Eva Mendes came onto to the scene in 2000 and has steadily worked her way into huge blockbuster films with her oozing sex appeal, style and grace, but has also shown Hollywood she's not just a pretty face with her impressive talent and determination to make it in the business. She co-stars in Columbia Pictures' new crime-thriller We Own the Night
, and ComingSoon.net talked to the sexy star about her new role as well as her upcoming projects, which include Will Eisner's The Spirit
, The Women
ComingSoon.net: This must have been an irresistible character for you to agree to play.
Actually, I said no for a year because I'm a complete idiot and I have a no reflex that I've learned just doesn't work for me. I said no... I'm trying to figure out what it is. I've paid a lot of money for therapy, I just don't understand. It ends up being the things I loved the most in life and the best experiences I have I usually say no to at the beginning.
CS: No doesn't always mean no.
Well...(lots of laughter) that's cute... that's cute. At the moment I feel it. You know, there's conviction it's like, "no it's not great." I first read the script James Gray gave me and I thought, "you know I don't want to play the girlfriend role." I've been really selective in my career to play like independent women or women who have something to overcome of course, but to not be just the girlfriend 'cause you can fall into that hole so easily. Then he did a few re-writes. He was very persuasive and he just kept at it. He came back to me six months later and the role was a little better but I say like, "no, no, no" and then a year later he came back to me with a more enhanced role and then he said Joaquin Phoenix is definitely playing the role of Bobby and then I go "well, maybe."
CS: Did the opening scene with Joaquin scare you?
Yeah, yeah it definitely... scared is a good word. Yeah, it scared me.
CS: Was that in the first script they gave you?
Yeah, and believe it or not that wasn't one of the reasons I didn't respond. I just felt like she was too much the girlfriend once the story started unraveling. But we worked on it together and we really came up with something that I thought was really special and real.
CS: It sounds like you know after five minutes if you want that or not. And then you give that person or that situation a chance and then you end up loving it?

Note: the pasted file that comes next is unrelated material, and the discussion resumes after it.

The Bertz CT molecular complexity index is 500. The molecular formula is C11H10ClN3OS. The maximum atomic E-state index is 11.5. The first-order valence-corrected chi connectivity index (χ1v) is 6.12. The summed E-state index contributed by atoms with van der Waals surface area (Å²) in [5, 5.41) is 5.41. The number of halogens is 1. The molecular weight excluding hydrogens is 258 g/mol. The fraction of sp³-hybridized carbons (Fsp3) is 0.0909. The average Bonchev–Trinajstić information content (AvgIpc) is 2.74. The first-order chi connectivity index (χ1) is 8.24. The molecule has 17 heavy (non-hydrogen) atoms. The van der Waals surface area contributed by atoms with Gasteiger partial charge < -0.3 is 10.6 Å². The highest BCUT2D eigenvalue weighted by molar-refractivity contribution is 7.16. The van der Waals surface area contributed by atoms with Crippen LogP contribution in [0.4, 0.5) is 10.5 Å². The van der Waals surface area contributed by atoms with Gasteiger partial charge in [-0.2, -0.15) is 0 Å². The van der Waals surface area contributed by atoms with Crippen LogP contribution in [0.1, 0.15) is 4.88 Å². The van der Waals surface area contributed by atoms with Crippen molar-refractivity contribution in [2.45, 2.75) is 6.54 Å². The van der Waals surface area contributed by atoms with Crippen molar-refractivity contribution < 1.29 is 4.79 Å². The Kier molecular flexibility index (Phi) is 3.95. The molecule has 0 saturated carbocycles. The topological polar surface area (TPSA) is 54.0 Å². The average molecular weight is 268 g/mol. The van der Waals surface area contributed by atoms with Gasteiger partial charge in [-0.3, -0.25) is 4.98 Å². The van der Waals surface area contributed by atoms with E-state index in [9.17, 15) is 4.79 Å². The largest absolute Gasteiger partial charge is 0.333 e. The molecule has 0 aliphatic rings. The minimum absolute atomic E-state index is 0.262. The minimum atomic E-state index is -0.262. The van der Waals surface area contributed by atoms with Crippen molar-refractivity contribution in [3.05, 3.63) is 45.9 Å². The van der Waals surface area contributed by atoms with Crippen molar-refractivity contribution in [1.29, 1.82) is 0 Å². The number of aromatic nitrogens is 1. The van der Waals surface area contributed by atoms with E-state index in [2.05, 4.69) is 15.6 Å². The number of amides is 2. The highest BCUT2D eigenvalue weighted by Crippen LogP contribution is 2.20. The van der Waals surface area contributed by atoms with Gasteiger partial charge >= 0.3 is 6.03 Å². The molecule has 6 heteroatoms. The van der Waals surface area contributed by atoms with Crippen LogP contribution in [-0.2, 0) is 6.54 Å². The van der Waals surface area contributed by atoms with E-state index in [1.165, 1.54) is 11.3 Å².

Exactly and I give it a chance and I read itand stuff then it's like no. Actually I said no to "Hitch" and I was like I love Will but I want to be a serious actress. I don't want to do a romantic comedy. I am an idiot. And of course, meeting Will was like one of the highlights of my career and meeting Jada and then that movie, working with Sony, it's just so funny now.
CS: So now you say yes to everything quickly and then regret it.
And then regret it, yeah. Now I have a whole new problem on my hands.
CS: Your character in this movie seems to evolve quite quickly from the first 20 minutes. I think a lot of us had a fixed idea of what this character was going to be like, then she ends up being a lot more self-possessed and articulate than we might have thought. Is that what your initial objections were to the character?
A little bit, yeah. I definitely just wanted her to be a different person from when we first meet her. I understand that James wanted her to almost fizzle away in the film, because that's much more heartbreaking and sad and it's traumatic for him and stuff so when he thinks he sees me it's not really me and blah, blah, blah. It was great for the drama, but I just definitely wanted her to evolve somehow. Even in the most minor way, I wanted her to have a journey.
CS: How would you describe that journey?
She goes from being so completely in love with this person, and hanging on pretty much his almost every whim and just having him and almost like you know, she's in her late 20's yet it's almost like a love that most of us experience when we're very young like that 16/17-year-old love where you see a future with this person, you can't live without this person, you live and breathe this person and I think what happens is she realizes that she does have this strength within her to go on without him and it's a very mature decision because walking away from somebody that you're still in love with is to me the hardest thing that one can do. Technically, they're still in love. He didn't do anything to her. It's not like he's beating her and she has no other choice but to walk away. That's just a very adult and emotionally mature decision to make, to walk away from someone you're still in love with just because it's not right for you. That's tough.
CS: How was it like working with Joaquin Phoenix?
Unbelievable. He is for me my dream co-star in the sense that he was so there for me. He knew that this was my first real dramatic role and experience and him along with James made this the most frightening experience but the most safe as well. I know that sounds really weird but it was almost like I was pushed by both of them every day. I was emotionally just pushed and pushed but yet there was a safety net there, which was really beautiful because I've never quite had that experience before. And now I feel just kind of fortunate of course, but I'm kind of irritated at Joaquin because he's messed it up for all my future co-stars, you know it's like, "God why did it have to be so good, now I'm going to compare you to Joaquin." Seriously he's a dear friend of mine and when you do something for the first time and you have somebody there that's really holding your hand through it, it's an amazing feeling.
CS: Do you think you're going to be even more selective?
No, I probably won't be doing "The Fast and Furious 4," but I had such a great time doing the second one that actually I love those movies and they serve a purpose and those characters serve a purpose. I don't think I could do just movies like this because I think they'd take a toll on me because I study religiously and I immerse myself so deeply into it that I feel I need to get stronger legs.